Local government reorganisation must heed the lessons of COVID-19 on the importance of place
Updated: Mar 17, 2021
A report commissioned by the County Councils Network on merging district and borough councils with county councils has sparked a lively debate on the future structure of local government in England. Mutual Ventures’ Jamie McMahon, argues that debate must learn the lessons of the COVID-19 crisis on the importance of place-based councils.
The White Paper is expected to recommend significant change to the two-tier structure in England, and do so within an ambitious timetable for a Government managing all the consequences of a global pandemic, finalising Britain’s future relationship with the European Union and delivering on its levelling-up agenda.
The desire for reorganisation is not new. Years of budget and service pressures mean many councils are already exploring or have implemented changes. This ranges from small-scale back office integration, such as joint leadership teams, to mergers with neighbouring authorities and the creation of county unitary authorities, such as those being discussed in Cumbria, Somerset and many other areas.
Regardless of your views on what the optimum structure for local government is, it is vital that any reorganisation in local government must learn the lessons from COVID-19 on the importance of place. As we emerge from lockdown, and public sector organisations consider how to organise services in the future, it must acknowledge the heightened importance of place-based community working and the role public services play in shaping and protecting communities. It must not only be a debate about which options can save the most money.
During the initial response to the pandemic, councils demonstrated their value with a rapid response built upon the intimate knowledge of their communities. A Chief Executive I spoke to recently highlighted his pride at how the Council has supported the over 170 new community groups that sprung up in response to COVID-19, on top of all the traditional ‘friends of’ groups that is bread and butter for most local authorities. Knowledge such as this allowed them to understand the dietary requirements of different communities shielding, not just providing a one-size-fits-all approach to those in need.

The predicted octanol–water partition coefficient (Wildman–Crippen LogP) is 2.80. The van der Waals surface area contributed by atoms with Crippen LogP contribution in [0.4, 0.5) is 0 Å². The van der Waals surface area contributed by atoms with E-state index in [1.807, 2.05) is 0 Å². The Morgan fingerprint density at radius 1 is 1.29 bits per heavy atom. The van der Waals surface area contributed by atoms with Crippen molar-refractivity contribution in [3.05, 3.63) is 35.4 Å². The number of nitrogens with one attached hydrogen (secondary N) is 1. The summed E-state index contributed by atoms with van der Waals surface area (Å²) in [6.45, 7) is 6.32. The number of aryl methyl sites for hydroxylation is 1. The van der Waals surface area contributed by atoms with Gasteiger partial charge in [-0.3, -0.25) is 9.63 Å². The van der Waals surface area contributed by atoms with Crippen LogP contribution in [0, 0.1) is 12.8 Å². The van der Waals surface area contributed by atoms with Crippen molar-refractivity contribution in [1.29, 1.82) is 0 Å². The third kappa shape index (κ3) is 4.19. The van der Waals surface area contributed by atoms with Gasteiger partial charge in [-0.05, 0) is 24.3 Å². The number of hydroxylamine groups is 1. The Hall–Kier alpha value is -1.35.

Based on this heightened respect for the role of place-based services, it is important that the debate around any reorganisation of local government must demonstrate how these local community links are enhanced. Whatever the optimum model for local government in each area turns out to be, it is essential that the desire to save money does not break the precious bonds between local democratic organisations and the communities they represent.
In particular, district and borough councils must be heard in the debate. The same Chief Executive told me that 90% of the services in demand during the crisis were non-statutory, for example economic support and open spaces. So now is the time for district and borough councils to speak with confidence about the importance of the services they provide, statutory and non-statutory, and what matters most to people in their areas.
Heeding the lessons of the COVID-19 pandemic is about putting place at the centre of public services. Councils of all shapes and sizes must set out ambitious plans for public services within a structure of local government that best meets the needs of the public in their area. Working with neighbours and partners, it is time to set a clear long-term plan for sustainable public services – one that is rooted in communities.
You may be interested in our work on how a co-operative framework could underpin councils’ strategies for thriving communities. Read more here.
For more information about how Mutual Ventures can support your council, contact Jamie on email@example.com or call 07875 304911.